SEE: Mechanism Simulation

Application Examples for Download | Video Demo


As shown in figure below, there are overlaps between Mechanism Simulation and Rate Prediction. The figure is explained in the Overview Page.

As for Mechanism Simulation, there are three options:

  • Fully Physical Simulation
  • NRED

Fully Physical Simulation


This is the detailed simulation, thus it's called "fully" physical simulation. The energy distribution along the trajectory of every single energetic particle is simulated by Monte Carlo method, and the device response is simulated in charge carrier transport (TCAD device simulation).

  • To have an clear understanding of the behavior of the energetic particle inside the device, thus we can
    • Determine what kinds of particle with what energies or angles causes the SEEs
    • Determine what kinds of interaction cause the SEEs
  • To have an clear understanding of the charge carrier transport of the device, thus we can:
    • Locate the exact particle injection position that causes SEEs
    • Find the transistor parts that are sensitive to SEEs
  • Based on the understandings above, we can develop reasonable abstract models of SEE, used for simpler simulation, prediction, and hardening design.
  • Time consuming. (Maybe I should have typed it as TIME CONSUMING!)
  • TCAD specialist required.
  • Algorithm
    • TCAD simulation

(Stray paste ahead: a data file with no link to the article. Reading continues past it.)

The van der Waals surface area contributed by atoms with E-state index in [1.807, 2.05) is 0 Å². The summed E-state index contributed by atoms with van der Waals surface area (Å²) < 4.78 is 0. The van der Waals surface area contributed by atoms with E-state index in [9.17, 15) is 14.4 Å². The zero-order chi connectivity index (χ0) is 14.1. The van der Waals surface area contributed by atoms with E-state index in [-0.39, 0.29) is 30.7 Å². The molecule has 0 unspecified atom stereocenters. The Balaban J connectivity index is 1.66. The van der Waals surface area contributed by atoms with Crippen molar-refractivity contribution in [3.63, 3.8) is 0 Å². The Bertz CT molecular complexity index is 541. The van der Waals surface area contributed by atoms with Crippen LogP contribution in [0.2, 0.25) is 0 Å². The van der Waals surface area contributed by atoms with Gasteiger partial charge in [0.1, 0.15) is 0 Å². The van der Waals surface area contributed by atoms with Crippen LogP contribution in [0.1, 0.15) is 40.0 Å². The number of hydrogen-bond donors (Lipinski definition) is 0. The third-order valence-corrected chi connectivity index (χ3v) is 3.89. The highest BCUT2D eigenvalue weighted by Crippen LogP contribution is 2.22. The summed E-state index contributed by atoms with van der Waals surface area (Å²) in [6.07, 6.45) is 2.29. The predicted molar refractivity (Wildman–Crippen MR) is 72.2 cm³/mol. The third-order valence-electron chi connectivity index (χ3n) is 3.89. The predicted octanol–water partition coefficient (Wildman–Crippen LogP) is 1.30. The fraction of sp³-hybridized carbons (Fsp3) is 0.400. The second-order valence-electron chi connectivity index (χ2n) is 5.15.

• Sensitive area searching
  • Geometry Modeling
    • From mask layout and process rules to TCAD model
    • From mask layout and process rules to Monte Carlo model
  • Calculation Task Assignment
Cogenda's Solution

Cogenda employs or develops professional methods to deal with the difficulties mentioned above, and thus has developed a sophisticated solution to fully physical simulation. Figure below shows the work-flow of the solution.

Software Used
Result Example

Figure below (left) gives a simulation example of a SRAM cell for SEU, a map for SEU event positions. Black squares are events that cause upsets, and round circles are non-upset events in which depth of color indicates tendency of upset. Simulation gives the exact sensitive area of the cell.

Figure below (right) gives the comparison between simulated results and experimental results of upset cross-section of a commercial SRAM.


NRED (Nuclear Reaction Energy Deposition) and NRED-MC do not use mask layout as device description method, but employ an artificially defined concept: Sensitive Volume (SV). The usage of SV is to replace TCAD simulation with a simple SEE criterion: If the electric charge produced by the particle within the SV exceeds a certain value (critical charge), the SEE will happen.

Compared with fully physical simulation, the pros and cons of NRED/NRED-MC are:

  • Time economic
  • No TCAD specialists are needed
  • Detailed mask layout and process rules are not necessary.
  • Human-defined parameters are needed

NRED/NRED-MC can also be used for Rate Prediction on orbits.